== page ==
Pizza arrived. He set the box on the glass top of the coffee table, pulled a slice free and turned on the TV. Until he found a new path he was a man of leisure.
Thoughts of doing nothing made him swallow a huge bite. He had enough in the bank to last a year or so. His jaw clenched. Doing nothing wasn’t his style. He’d never just lazed about.
As he finished a second slice, a persistent buzz annoyed him. Not his cell or the burner phone. What the hell. Who would call on the land line? Only one person ever did. He dashed to the kitchen and grabbed the receiver of the wall phone.
He recognized the voice. Was she calling the way she always did on a major holiday or his birthday? “Aunt May, guess you remembered.”
She gasped. “I’d forgotten. Happy Birthday.”
Simon’s hand tightened on the receiver. He heard huskiness in her voice. Had she been crying? “What’s wrong?” The sound of her blowing her nose reached him.
What had his cousin done to make his aunt cry? There had been several calls from her over the years when Randy had been in trouble. “Tell me.”
“He was killed in an automobile accident last night.”
Simon wished he was close enough to offer her comfort. She'd always been strong and Randy had been her most troubled child. “When?”
“He and his fiancé were on their way from dinner at the Club.”
Simon felt like he’d been kicked by a mule. A memory of the winding road from the building high on the hill outside Fern Lake flashed into view.
“Fiancée? What do you mean?”
Though he and his aunt had talked on Christmas Day, his cousin hadn’t been mentioned. Had he missed something? About three years ago, Randy had married Simon’s high school sweetheart. “I thought he was married.”
May cleared her throat. “He and Dana divorced seven months ago.” She sighed. “Their parting shouldn’t still upset me since he didn’t treat her nicely.”
Simon sucked in a breath. A dozen memories from the days when he’d lived at the Grantlan mansion crowded his thoughts. He shoved them away. Anything that happened back then would stay there. Moving forward was his style.
“Did he abuse her?” He couldn’t contain the question.
“Not in a physical way.” She paused. “His drinking and womanizing were painful for her. She received little support when she tried to get him to seek help. Robert didn’t approve of the marriage. Neither did Patricia.”
“What do you want me to do?”
“Come for the viewing and stay for the funeral. There are things we need to discuss.”
Simon’s gut clenched. The small scars on his back itched. Randy was dead. Didn’t change any of Simon’s feelings toward most of the Grantlan family. He cared for Aunt May. His mother’s sister had welcomed him even though she hadn’t spoken to his parents since they’d eloped. She’d insisted her husband give him a home.
He drew a deep breath. What new bomb would blow up his life? He’d resigned from a job he’d liked because he’d refused to obey Paley’s orders. Years ago he’d taken off because Dana had denied him what he’d wanted. He’d been an asshole that day. He groaned. Every time he reached a turning point he walked away. Move forward and don’t look back, he’d told himself. Would returning to Fern Lake be a mistake?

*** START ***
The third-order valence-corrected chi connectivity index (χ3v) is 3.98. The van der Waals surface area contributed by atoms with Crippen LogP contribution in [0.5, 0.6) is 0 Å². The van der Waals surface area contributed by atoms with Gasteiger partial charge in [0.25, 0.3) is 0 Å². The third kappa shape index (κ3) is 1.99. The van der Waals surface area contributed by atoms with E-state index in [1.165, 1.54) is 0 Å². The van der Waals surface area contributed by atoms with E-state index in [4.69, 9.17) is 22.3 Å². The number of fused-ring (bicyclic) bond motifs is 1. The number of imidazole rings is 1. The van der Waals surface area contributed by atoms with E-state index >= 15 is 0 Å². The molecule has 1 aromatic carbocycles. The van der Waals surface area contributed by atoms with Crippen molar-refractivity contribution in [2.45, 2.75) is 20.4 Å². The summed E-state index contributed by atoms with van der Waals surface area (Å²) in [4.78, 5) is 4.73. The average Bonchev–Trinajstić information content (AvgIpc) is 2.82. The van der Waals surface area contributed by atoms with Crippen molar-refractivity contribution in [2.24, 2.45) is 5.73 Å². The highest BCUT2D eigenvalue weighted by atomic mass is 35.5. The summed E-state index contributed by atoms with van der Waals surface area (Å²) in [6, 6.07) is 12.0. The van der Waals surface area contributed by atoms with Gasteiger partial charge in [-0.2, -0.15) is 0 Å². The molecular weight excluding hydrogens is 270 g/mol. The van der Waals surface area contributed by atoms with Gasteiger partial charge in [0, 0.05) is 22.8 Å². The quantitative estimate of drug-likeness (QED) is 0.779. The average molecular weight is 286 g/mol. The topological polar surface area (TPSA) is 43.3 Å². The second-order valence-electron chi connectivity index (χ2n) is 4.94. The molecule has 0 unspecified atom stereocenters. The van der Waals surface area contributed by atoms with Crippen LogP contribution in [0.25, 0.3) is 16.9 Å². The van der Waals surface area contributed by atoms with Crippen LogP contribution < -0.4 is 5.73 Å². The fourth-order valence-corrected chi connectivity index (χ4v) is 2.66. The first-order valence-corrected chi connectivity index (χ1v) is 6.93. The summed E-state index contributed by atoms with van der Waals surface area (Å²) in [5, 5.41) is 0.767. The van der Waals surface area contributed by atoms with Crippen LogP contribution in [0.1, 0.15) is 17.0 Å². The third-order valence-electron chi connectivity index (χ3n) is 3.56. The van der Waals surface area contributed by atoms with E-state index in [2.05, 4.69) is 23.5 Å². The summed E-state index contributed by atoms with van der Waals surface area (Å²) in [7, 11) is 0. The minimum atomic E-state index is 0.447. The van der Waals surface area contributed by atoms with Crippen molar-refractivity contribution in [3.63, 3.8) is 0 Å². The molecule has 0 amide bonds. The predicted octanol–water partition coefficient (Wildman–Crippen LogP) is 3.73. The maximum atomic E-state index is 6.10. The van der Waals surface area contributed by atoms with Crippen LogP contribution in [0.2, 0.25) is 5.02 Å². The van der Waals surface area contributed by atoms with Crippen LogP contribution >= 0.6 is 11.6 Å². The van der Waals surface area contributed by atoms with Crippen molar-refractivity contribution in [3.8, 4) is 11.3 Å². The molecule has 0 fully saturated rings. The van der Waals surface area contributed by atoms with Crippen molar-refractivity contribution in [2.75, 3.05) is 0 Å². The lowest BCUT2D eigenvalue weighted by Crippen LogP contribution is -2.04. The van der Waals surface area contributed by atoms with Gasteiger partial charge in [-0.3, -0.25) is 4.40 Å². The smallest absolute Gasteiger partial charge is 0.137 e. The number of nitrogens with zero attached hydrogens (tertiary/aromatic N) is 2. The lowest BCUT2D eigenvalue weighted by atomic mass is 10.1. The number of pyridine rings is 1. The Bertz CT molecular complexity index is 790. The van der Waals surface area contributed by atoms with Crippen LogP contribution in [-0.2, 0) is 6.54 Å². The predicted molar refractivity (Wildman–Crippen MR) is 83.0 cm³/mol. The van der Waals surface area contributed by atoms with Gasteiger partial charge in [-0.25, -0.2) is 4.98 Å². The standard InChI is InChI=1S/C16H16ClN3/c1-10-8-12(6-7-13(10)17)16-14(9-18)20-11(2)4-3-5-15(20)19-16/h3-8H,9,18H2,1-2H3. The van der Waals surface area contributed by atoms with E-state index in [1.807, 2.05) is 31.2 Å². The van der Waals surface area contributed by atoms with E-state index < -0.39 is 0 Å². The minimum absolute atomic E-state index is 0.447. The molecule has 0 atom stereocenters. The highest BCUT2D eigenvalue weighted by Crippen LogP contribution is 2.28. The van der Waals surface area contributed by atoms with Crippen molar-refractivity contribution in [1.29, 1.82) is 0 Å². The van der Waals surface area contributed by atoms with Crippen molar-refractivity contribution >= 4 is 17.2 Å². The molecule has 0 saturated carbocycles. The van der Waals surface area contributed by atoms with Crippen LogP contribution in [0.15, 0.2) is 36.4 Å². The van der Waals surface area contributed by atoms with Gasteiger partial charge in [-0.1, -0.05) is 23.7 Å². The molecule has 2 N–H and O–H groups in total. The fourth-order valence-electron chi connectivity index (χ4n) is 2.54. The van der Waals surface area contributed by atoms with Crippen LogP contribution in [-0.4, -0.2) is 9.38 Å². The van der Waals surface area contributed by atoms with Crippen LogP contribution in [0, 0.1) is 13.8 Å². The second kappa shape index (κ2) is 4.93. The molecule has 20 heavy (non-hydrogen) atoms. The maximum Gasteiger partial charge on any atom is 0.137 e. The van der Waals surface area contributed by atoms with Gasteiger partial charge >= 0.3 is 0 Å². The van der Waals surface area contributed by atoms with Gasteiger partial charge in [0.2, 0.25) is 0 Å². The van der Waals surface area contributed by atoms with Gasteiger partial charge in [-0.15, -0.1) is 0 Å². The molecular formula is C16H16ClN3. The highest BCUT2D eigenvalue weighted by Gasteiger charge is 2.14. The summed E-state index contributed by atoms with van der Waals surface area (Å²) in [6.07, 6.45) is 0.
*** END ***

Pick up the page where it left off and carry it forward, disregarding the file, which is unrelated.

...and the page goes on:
“Simon, are you there?”
“Will you come?”
He swallowed against the huge lump forming in his throat. He’d lived in the Grantlan mansion for eight miserable years. No day had passed without being told he wasn’t worthy of being part of the family. Only the huge fortune his aunt had inherited from her family had made her suited to become a Grantlan.
“I’m not sure I can take the time off.” His face burned but he couldn’t tell her he didn’t care about Randy. In fact he felt glad.
“I’m sure they’ll give you the days for a family funeral.”
Since there was no one to grant him leave, she was right. His own reluctance to retrace his tracks held him back.
“Simon, please. I’m afraid trouble is brewing.”
“Patricia is out of control. She’s making wild accusations and spouting conspiracy theories. Said Dana sabotaged Randy’s car or Melanie grabbed the wheel. You know how close she and Randy were.”
“Can’t Robert control her?”
“He’s angry about something to do with the business. Keeps saying Randy picked a bad time to die.”
“I don’t know. What if Dana comes to the funeral home? She and I became friends. What if Patricia attacks her?”
He shouldn’t care but he did. Simon released the breath he held. He had no place to be. “I’ll come tomorrow.” Would he regret the decision?
“I’ll have your room prepared.”
“Don’t. I can’t stay there.” Thoughts of being in that house again brought a rush of acid into his throat. Ten years ago he’d vowed never to enter the Grantlan home again.
* * *
Dana Collins laughed and dropped the phone in the cradle. Though she wanted to spin and twirl in a victory dance, movements like that had to wait. Client number five had signed the contract for her billing service for people in health care. This client had passed the info to a friend.
Yes. She rubbed her protruding belly. “We’re on our way, baby.” She could work at home and never return to nursing, the career she’d spent four years in college to earn a BS.
With a groan she pushed against the arms of the office chair. One hand went to her back to ease the nagging pain. Being nine months pregnant and seven months divorced should make her feel anything but happy. This morning the last of the documents had arrived officially returning her to her maiden name. As Randy had demanded during the negotiations, his name wouldn’t appear on the birth certificate. His ugly words still hurt.
“No child of yours is fit to wear the Grantlan name. Melanie’s baby will.”